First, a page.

Here is a less trivial example of a failure to maximize the upside of a take.  White is leading 4-2 in a match to 11 and holding a 2-cube.

the one

Don’t be too enthralled by the close raw pip count.  The reason the pip count is close is the burial of a lot of Black’s checkers on low points.  White is on roll and needs three crossovers before he can start bearing off.  Black is on the bar against a 5-point board.  If Black comes in on his first shake, he will then need three more crossovers before he starts bearing off, assuming he avoids getting hit by a White straggler.  But Black usually needs more than one turn to come in, and White will have already started bearing off if Black fans for a while.  It is easy to imagine scenarios in which Black wins this race, but they simply do not occur often enough.  Even though Black is trailing, this is a huge redouble and a whopper-sized pass.

the one


Analyzed in Rollout No redouble Redouble/Take
Player Winning Chances: 82.24% (G:1.05% B:0.01%) 82.31% (G:1.05% B:0.02%)
Opponent Winning Chances: 17.76% (G:0.05% B:0.00%) 17.69% (G:0.06% B:0.00%)
Cubeless Equities +0.655 +1.300
Cubeful Equities
No redouble: +0.863 (-0.137) ±0.003 (+0.860..+0.866)
Redouble/Take: +1.118 (+0.118) ±0.006 (+1.113..+1.124)
Redouble/Pass: +1.000
Best Cube action: Redouble / Pass

In the actual match, Black took this redouble.  White entered both of his checkers in two turns, while Black entered with a 65 after fanning on his first turn.  Black’s third roll was 55, and soon a position similar to the following position was reached, with Black on roll.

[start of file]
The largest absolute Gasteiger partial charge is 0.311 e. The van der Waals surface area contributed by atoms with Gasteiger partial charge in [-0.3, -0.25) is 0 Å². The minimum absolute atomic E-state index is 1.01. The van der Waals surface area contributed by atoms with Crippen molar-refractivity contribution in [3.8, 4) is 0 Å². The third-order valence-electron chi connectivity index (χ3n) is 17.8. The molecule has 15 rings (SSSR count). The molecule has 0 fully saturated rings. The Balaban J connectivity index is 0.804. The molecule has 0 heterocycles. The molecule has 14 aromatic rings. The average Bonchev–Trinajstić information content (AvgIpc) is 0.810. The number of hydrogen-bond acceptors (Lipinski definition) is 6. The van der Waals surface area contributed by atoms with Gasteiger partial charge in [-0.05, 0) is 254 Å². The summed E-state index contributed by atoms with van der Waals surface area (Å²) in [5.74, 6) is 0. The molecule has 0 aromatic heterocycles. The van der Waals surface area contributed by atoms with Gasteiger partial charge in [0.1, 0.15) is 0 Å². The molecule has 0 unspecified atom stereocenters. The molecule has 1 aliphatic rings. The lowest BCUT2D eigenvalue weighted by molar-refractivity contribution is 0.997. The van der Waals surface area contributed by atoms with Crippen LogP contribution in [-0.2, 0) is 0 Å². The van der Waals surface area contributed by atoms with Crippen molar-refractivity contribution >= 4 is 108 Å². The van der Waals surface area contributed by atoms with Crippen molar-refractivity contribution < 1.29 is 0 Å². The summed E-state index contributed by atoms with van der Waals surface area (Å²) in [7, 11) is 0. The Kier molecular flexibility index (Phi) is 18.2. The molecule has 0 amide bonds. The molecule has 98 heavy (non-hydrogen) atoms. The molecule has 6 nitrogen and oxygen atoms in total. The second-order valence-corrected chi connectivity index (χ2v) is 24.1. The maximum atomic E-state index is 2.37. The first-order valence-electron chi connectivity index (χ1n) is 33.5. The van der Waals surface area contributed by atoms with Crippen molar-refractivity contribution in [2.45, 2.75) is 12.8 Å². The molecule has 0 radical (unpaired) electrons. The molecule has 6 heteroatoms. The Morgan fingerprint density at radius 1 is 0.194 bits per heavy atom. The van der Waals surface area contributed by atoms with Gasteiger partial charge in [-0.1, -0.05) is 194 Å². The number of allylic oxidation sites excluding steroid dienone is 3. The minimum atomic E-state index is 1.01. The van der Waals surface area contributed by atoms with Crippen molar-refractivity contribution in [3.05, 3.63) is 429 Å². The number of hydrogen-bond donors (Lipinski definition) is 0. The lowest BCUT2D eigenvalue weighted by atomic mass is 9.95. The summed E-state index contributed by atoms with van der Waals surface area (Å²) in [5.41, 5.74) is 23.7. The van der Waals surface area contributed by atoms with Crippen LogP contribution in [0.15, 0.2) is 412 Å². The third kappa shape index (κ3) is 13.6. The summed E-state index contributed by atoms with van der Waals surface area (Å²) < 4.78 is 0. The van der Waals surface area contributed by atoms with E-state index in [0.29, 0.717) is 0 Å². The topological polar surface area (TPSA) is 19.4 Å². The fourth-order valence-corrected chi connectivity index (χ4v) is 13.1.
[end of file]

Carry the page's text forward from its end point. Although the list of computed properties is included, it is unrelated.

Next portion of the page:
Now this one

Analyzed in Rollout No redouble Redouble/Take
Player Winning Chances: 61.99% (G:0.00% B:0.00%) 61.98% (G:0.00% B:0.00%)
Opponent Winning Chances: 38.01% (G:0.00% B:0.00%) 38.02% (G:0.00% B:0.00%)
Cubeless Equities +0.240 +0.725
Cubeful Equities
No redouble: +0.603 (-0.123) ±0.002 (+0.601..+0.605)
Redouble/Take: +0.725 ±0.000 (+0.725..+0.725)
Redouble/Pass: +1.000 (+0.275)
Best Cube action: Redouble / Take

For money, a recube would be a double whopper, but Black simply must make White eat an 8-cube at the score.  If Black loses with the cube on 4, he will have to win the match from a 9-away/3-away score, which he only does about 16 percent of the time.  But it is a lot better for Black to win on an 8 cube than on a 4 cube, as his match winning chances will be nearly 91 percent (at 10-4 Crawford) rather than just shy of 63 percent (at 6-4).  Black is in serious danger of losing his market.  If Black rolls an unanswered set, or if White rolls a missing 5, White will have a huge pass of a recube next turn.

In the actual match, Black did not redouble.  White eventually rolled a 5 that missed.  Black still did not redouble.  Black let the position become a 3-roll vs. 3-roll position before recubing, and White quickly passed.  White went on to win the match at DMP.

Remember, Black’s take of White’s 4-cube was bad in the first place.  But XG issued its judgment of that take assuming perfect play by both sides thereafter.  Black’s misunderstanding of the subsequent cube action made that decision even worse in retrospect.  If you’re going to make a bad take, make sure you maximize the upside.